The announcement comes three weeks after Interleukin said it was laying off 63 percent of its workforce and suspending sales of a controversial genetic test.
Geneticists and periodontists point to financial conflicts, the lack of genetics knowhow, and regulatory gaps for the availability of a test they say should have never come to market.
The decisions are part of the company's restructuring efforts after it was unable to extend deferral of its debt payment with its senior lender.
The private placement will include a syndicate of existing investors, as well as members of the company's senior management.
The company continues to focus on the commercialization of its genetic test for identifying an increased risk of severe and progressive periodontitis.
Full-year revenues fell 22 percent, which the company said was due to a decrease in the number of kits being returned for processing.
The genetic testing firm is developing a plan to drive market adoption of its PerioPredict test for inflammation-related genes.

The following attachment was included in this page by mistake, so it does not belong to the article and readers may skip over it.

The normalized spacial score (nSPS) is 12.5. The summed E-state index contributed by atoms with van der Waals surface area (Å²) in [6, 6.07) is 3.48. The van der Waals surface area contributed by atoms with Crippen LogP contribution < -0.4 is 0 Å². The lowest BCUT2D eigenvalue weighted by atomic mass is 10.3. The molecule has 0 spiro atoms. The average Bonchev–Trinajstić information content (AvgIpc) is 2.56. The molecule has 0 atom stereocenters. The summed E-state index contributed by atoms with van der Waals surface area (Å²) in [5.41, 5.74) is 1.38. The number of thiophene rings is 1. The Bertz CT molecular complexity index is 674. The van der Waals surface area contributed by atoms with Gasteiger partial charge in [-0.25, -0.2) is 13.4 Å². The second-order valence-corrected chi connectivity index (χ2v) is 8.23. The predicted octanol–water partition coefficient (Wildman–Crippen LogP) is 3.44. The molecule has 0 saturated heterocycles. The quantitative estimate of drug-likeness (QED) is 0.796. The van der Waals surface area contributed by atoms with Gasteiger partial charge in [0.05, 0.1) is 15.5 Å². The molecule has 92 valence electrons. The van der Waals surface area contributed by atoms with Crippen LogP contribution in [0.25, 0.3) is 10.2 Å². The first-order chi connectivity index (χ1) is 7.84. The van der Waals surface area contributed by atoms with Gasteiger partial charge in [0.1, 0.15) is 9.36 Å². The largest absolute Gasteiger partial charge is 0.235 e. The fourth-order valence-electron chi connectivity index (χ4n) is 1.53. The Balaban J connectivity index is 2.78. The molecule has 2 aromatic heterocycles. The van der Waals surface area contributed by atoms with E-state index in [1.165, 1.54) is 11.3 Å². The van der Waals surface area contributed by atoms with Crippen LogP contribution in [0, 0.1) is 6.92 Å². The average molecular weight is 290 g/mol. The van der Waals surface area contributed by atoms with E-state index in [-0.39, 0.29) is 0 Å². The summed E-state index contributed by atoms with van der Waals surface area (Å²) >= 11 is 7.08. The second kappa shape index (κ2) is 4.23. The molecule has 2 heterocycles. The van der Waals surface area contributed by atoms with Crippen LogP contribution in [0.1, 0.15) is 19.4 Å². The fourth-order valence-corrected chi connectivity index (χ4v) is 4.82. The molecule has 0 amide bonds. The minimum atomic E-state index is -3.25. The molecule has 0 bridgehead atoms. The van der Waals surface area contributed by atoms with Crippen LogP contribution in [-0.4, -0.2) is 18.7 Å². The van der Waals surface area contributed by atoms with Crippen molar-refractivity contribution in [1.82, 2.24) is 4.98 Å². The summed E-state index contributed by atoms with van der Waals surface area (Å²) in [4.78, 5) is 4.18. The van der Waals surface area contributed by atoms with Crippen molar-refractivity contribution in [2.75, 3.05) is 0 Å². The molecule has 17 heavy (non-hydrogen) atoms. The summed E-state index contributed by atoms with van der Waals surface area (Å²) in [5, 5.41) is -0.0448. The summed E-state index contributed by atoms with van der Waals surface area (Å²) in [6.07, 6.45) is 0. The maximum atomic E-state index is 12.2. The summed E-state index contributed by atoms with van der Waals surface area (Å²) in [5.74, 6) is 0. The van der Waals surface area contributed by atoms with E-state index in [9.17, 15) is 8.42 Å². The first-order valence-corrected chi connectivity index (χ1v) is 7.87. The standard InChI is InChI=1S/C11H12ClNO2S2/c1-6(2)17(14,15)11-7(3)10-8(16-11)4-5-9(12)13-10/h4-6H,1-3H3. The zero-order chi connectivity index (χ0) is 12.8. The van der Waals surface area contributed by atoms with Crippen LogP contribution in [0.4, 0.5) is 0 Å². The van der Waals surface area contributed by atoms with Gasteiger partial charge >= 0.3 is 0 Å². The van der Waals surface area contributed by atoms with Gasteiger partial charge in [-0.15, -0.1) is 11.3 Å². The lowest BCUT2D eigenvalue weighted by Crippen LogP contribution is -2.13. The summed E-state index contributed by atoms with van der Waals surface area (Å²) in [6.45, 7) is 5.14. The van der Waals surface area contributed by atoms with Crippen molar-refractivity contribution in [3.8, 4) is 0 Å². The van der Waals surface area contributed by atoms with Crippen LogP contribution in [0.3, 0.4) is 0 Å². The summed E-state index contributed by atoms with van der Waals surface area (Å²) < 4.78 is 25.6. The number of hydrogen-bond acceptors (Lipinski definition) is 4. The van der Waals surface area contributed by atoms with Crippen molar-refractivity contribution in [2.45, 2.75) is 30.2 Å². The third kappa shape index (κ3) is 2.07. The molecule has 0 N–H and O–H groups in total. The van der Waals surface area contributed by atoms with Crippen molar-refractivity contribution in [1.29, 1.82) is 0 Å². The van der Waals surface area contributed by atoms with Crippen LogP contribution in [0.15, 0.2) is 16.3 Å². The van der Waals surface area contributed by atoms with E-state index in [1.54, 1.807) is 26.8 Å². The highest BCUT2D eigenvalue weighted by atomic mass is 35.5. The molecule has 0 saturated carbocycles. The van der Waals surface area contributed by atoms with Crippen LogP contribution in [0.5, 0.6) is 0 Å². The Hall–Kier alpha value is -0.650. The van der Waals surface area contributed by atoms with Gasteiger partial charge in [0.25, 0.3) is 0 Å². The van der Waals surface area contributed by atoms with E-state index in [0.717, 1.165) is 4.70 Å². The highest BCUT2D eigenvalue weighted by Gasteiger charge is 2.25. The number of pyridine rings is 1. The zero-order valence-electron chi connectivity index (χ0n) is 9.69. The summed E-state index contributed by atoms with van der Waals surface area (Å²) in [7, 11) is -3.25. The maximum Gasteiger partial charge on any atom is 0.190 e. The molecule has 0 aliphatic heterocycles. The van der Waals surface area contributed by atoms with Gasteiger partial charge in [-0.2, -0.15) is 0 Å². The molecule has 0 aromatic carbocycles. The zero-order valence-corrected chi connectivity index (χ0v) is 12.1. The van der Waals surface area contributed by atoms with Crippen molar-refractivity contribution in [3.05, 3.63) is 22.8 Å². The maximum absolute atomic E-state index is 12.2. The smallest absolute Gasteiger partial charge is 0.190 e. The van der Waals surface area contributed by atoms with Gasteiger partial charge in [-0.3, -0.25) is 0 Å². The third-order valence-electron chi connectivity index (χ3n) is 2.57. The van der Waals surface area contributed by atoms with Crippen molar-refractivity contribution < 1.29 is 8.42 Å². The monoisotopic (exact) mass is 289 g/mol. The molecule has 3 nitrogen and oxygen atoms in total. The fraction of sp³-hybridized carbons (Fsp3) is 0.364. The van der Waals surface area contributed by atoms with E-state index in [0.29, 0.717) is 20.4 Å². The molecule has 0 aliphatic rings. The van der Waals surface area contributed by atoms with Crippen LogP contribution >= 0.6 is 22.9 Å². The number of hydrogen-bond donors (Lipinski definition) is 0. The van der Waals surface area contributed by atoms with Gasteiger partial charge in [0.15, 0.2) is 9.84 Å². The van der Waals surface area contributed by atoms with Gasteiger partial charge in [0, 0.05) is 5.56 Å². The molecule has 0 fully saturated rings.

The FDA considers Interleukin Genetics' PerioPredict test and the DNA-CardioCheck test to be medical devices.
The company said its revenues decreased due to fewer weight management genetic test kits returned for processing through a promotional bundle program.
Using DNA to sketch crime victims might not be a great idea, the NYTimes says.
Science has its own problem with sexual harassment. What do we do with the research these abusers produce, Wired asks.
Senate Republicans led by Senator Rand Paul (R-KY) are trying to change how the government funds basic research, reports ScienceInsider.
In Science this week: combining genomics and ecology to better understand the effects of natural selection on evolution, and more.